Perhaps the most intriguing phenomenon in plastic deformation of crystalline solids is that as the sample size is decreased towards the scale of micrometers, the smooth and orderly fashion in which macroscopic samples stretch and bend gradually becomes increasingly erratic and irregular. This is due to strain bursts originating from collective dynamics of dislocations, the line-like topological lattice defects whose stress-driven motion gives rise to plastic, irreversible deformation. These bursts appear largely randomly during the deformation process, and have a broad size distribution, reminiscent of critical phenomena. This implies that when performing a set of deformation experiments on micron-scale samples under nominally the same conditions, one typically obtains a bunch of erratic-looking stress-strain curves (describing how much stress is needed to reach a given strain) with large variations from sample to sample.
Some time ago we started wondering if it would be possible to predict how a specific micron-scale sample will deform, given that its initial dislocation microstructure is known to some degree. What makes this challenging is the apparently random nature of the deformation bursts. On the other hand, dislocation dynamics should follow deterministic equations of motion, where the instantaneous velocity of a dislocation is given by the total stress acting on it. Hence, neglecting possible complications that might arise from randomness due to thermal noise, or the possibility of dislocation dynamics being chaotic, the initial state of the sample should, in principle, completely determine its response to applied stresses.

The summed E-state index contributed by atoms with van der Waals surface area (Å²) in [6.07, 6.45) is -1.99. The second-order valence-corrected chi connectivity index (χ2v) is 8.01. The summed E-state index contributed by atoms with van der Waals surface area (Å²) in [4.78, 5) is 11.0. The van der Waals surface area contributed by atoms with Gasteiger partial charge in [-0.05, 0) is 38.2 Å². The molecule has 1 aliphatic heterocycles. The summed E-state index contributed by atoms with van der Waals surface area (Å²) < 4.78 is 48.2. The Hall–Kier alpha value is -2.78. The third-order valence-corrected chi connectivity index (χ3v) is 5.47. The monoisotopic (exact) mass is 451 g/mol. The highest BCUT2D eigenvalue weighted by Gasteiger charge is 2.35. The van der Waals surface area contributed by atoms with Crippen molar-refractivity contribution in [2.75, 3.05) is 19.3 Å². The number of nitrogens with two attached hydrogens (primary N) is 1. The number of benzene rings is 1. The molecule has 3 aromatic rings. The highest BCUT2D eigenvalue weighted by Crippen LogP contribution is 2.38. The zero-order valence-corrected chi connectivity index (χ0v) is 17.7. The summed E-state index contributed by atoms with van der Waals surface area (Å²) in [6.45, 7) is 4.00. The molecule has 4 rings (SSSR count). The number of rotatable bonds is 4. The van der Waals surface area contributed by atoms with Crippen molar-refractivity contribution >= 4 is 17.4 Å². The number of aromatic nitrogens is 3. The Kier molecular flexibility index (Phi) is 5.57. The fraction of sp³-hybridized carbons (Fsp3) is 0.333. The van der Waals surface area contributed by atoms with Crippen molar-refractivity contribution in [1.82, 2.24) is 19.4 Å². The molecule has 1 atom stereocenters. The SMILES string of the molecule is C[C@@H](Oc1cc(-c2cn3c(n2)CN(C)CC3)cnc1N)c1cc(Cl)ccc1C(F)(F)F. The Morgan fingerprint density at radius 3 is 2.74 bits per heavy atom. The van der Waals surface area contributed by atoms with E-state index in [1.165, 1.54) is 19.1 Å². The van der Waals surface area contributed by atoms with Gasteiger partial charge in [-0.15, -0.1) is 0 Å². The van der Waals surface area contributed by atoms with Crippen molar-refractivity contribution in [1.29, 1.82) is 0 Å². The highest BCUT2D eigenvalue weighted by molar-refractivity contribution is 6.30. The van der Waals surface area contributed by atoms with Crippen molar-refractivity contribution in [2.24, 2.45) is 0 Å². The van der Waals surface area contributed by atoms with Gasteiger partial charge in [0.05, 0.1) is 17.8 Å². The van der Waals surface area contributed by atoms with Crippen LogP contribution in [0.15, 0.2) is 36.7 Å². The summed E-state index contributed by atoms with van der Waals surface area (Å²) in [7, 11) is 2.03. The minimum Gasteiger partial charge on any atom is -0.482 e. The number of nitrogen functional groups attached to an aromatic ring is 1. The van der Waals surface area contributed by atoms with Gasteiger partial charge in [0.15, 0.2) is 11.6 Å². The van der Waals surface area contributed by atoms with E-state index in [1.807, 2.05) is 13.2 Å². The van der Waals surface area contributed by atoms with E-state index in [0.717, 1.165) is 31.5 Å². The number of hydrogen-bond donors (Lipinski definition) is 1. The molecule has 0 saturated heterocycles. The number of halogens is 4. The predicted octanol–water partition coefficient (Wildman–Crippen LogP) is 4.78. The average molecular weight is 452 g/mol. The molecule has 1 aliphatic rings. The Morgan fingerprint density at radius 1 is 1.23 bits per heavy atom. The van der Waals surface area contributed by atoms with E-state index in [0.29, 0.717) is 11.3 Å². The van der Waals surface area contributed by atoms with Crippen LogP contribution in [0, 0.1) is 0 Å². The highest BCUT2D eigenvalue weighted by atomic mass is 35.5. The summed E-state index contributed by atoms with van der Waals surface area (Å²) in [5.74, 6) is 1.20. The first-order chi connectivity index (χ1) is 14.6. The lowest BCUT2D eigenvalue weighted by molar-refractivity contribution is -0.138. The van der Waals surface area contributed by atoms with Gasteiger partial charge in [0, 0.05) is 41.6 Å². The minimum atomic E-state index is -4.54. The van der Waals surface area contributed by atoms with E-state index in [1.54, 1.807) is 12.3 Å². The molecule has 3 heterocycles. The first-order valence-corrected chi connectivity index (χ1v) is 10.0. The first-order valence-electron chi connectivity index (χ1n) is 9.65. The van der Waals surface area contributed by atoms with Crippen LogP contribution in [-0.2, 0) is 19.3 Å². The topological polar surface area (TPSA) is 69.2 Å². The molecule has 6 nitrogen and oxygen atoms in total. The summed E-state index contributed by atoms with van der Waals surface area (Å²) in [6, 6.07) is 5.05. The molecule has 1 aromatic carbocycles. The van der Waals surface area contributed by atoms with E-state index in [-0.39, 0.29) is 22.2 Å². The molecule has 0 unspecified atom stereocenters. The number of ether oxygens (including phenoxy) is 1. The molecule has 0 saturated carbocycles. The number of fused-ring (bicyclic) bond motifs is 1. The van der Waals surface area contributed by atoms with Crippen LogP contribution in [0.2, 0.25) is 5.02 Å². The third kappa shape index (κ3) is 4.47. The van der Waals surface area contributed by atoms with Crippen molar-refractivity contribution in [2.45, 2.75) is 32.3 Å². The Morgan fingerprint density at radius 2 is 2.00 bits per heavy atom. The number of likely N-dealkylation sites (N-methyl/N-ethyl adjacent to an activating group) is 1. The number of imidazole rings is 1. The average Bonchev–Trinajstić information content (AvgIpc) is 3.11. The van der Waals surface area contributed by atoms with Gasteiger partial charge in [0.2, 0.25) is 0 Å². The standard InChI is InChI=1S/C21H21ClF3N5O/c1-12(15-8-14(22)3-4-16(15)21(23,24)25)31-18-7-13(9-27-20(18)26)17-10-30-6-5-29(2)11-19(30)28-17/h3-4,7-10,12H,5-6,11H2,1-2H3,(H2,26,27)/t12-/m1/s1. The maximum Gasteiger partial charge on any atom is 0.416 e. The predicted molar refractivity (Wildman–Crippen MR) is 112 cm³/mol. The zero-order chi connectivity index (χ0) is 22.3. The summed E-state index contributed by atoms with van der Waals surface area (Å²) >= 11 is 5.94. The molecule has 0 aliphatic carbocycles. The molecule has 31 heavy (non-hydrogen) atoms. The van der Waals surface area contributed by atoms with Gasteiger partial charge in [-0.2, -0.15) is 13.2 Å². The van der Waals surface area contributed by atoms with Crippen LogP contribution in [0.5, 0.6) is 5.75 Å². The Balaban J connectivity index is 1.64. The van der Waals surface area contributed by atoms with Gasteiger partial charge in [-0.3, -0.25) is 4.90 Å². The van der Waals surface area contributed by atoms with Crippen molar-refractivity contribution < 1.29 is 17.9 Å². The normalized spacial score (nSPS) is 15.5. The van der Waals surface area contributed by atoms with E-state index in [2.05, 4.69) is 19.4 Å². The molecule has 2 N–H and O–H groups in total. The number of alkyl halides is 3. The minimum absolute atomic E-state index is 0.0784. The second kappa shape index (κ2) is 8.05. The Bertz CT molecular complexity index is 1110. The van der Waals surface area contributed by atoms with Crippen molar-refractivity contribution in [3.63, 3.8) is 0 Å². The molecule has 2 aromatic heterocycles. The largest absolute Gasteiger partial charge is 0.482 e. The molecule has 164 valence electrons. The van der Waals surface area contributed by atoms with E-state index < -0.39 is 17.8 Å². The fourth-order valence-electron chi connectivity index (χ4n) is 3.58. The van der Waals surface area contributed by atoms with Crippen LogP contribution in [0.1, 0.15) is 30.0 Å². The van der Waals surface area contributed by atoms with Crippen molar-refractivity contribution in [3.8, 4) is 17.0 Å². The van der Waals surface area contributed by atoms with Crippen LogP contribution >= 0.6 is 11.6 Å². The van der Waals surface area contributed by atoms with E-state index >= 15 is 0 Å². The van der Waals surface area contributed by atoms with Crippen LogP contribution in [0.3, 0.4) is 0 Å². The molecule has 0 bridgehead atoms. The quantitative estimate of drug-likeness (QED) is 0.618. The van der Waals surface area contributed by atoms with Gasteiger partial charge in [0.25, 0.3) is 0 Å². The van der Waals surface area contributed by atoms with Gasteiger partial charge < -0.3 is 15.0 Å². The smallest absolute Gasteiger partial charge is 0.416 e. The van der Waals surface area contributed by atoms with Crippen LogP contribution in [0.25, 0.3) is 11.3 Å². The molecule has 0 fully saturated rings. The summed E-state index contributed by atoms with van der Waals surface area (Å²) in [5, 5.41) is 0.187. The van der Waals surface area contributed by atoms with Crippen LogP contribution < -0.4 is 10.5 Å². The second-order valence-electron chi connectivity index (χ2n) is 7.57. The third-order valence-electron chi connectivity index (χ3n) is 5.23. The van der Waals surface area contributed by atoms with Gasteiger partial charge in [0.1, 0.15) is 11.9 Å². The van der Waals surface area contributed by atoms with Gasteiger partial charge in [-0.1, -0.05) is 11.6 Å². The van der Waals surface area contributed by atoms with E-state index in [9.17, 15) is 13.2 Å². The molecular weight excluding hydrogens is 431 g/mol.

For a human, figuring out the complex, non-linear mapping from the initial microstructure to the stress-strain curve is not really feasible – at least none of us could tell by just looking at a dislocation configuration how it would deform once external stresses are applied. However, it turned out that we can use machine learning (ML) to do so with a surprisingly good accuracy. We simulated a dislocation dynamics model to generate a large number of artificial stress-strain curves, each corresponding to a unique, randomly generated initial dislocation configuration. Then we used these data to train a neural network to infer a mapping from a set of features of the initial states to the stress-strain curve.
The next step was to test how well the network had learned the deformation dynamics, and interpret the result as a measure of deformation predictability. The first surprise was that although deformation predictability first deteriorated with increasing strain – presumably due to the onset of strain burst activity, it started to improve towards the end of the deformation process. Moreover, we found an interesting size effect: larger systems are more predictable.
It should be emphasised that these results discussed in our paper really rely on applying ML, and could not have been obtained using traditional methods. In our opinion, this nicely illustrates the usefulness of ML in a wide range of fields including (but not limited to) predictability and optimisation of materials deformation, and should become part of the toolbox of many more scientists and engineers working on materials physics and beyond.